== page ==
The first thing to touch on here is not a cultural element but rather a fact about Dothraki culture, which is simply that: there is a ‘Dothraki culture.’ The Dothraki have a single language, a single holy city (Vaes Dothrak), a single system of social organization (Khals, etc), apparently a single set of dietary customs, a single religion with a well-understood prophecy of a future leader, and so on. In short, there is a single Dothraki culture which is shared by all of the various khalasars of the Dothraki Sea. Crucially this is not merely an observation made by characters outside of the Dothraki culture (that would be understandable – significant cultural divides are often invisible to outsiders who cannot mark the significance of ‘small’ differences), but is also a fact observed by the Dothraki themselves, explicit in things like the collective housing of all windowed khaleesi and even in the language the Dothraki use to talk about each other, especially in contrast to the Lhazareen and other non-Dothraki. This is a single culture without any real ethnic divisions and is regarded as such by its members, not just outsiders.

And that is nonsense.

Even if we only take the Eastern third of the Eurasian Steppe (the Eurasian steppe actually divides quite neatly in thirds, broken up by the Ural mountains (dividing the western and central steppe), and the Fergana Valley (dividing the central and eastern steppe)), we have not just the Mongols, but Tatars, Keraites, Naimans, Merkits, Uyghurs, Kyrgyz, Khitans, and (sort of) Jurchen. Those are meaningful differences! There are, for instance, two entire distinct language families on the Steppe (I should note that there is some dispute here about the lines between language families, but my impression is that the consensus now is that the Mongolic and Turkic languages are not directly related as they were once believed to be), each containing a number of often non-mutually intelligible languages within them (the Turkic language family has some 35 documented languages). These groups were often not only linguistically distinct, but culturally and religiously distinct.

The Great Plains were no less varied! Isenberg’s chart (op. cit., 59) – mentioned last week and based on US Government data – lists Assiniboine, Atsina, Comanche, Blackfeet, Koiwa (and Kiowa-Apache), Crow, Sioux, Cheyenne and Arapaho as the nomadic peoples of the Great Plains (it also lists 11 more sedentary Native peoples). And that understates the variety because – remember – this is a survey from the outside which is going to miss significant variety (like not breaking out the Lakota from the Dakota, etc.)!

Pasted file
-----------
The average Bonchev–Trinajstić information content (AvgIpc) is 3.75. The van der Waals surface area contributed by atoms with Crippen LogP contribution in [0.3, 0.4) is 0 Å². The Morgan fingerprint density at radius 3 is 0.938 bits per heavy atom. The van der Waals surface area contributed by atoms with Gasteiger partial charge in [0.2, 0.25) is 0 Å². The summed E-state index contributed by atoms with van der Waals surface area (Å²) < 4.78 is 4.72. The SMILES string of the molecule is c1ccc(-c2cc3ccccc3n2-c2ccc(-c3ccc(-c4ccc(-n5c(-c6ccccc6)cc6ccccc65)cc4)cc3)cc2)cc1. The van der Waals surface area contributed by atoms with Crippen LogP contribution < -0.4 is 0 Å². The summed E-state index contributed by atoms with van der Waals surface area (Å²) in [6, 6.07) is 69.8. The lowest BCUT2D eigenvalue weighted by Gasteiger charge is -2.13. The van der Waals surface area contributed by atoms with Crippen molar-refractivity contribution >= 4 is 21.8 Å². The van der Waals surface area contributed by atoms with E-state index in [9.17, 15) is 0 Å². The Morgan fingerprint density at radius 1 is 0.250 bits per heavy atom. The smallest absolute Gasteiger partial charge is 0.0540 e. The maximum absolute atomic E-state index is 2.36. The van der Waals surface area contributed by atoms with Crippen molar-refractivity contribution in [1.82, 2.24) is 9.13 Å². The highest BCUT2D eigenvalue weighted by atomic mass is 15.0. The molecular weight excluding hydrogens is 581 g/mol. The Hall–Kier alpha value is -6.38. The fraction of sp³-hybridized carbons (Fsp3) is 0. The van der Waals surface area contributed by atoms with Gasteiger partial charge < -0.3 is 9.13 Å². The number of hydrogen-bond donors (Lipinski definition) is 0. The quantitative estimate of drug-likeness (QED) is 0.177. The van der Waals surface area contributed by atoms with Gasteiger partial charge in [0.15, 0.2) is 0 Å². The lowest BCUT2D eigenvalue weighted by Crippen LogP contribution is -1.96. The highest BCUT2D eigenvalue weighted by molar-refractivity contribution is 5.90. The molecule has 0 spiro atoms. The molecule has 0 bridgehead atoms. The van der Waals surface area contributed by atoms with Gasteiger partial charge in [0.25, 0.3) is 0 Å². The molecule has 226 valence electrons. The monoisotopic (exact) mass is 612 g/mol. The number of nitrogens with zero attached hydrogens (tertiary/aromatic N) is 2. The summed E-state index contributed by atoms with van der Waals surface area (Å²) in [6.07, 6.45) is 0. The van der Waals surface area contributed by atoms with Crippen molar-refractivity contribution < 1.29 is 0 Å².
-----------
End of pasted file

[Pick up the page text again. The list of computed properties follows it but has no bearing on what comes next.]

This brings us to two crucial points. The first problem is that the lack of cultural and lingustic variety is itself an error on Martin’s part. This isn’t quite a unique problem for the Dothraki – as I’ve noted, particularly with The North, many of the regions of Westeros are a lot less varied than they ought to be given their size – but it is more pronounced here. The Dothraki Sea is about as large on the map as all six of the Southern parts of the Seven Kingdoms, but has nowhere near the cultural diversity despite lacking a unifying government or hegemonic religion (as a rule, large nation-states are the product of state-building, not a prerequisite. To put it bluntly, France is full of French people because the government in Paris saw fit to make it that way. There is no such homogenizing institution in the Dothraki Sea). Again, I don’t expect Martin to bring the story to a screeching halt to discuss this, but think about how much the feeling of a real culture could have been enhanced even a little by having Khal Drogo’s army involve multiple ethnicities of Dothraki nomads, or to have him refer to equivalents of the Merkits or Tartars (we may call these non-existent cultures the Nopethraki) occupying other parts of the Dothraki Sea and possibly trading at Vaes Dothrak. Something just as simple as meeting other nomads either at the wedding or in Vaes Dothrak who spoke a different language (or given the size of Khal Drogo’s khalasaar, have him brag – as many historical rulers were want to do – about all of the many different Nopethraki peoples who also followed him).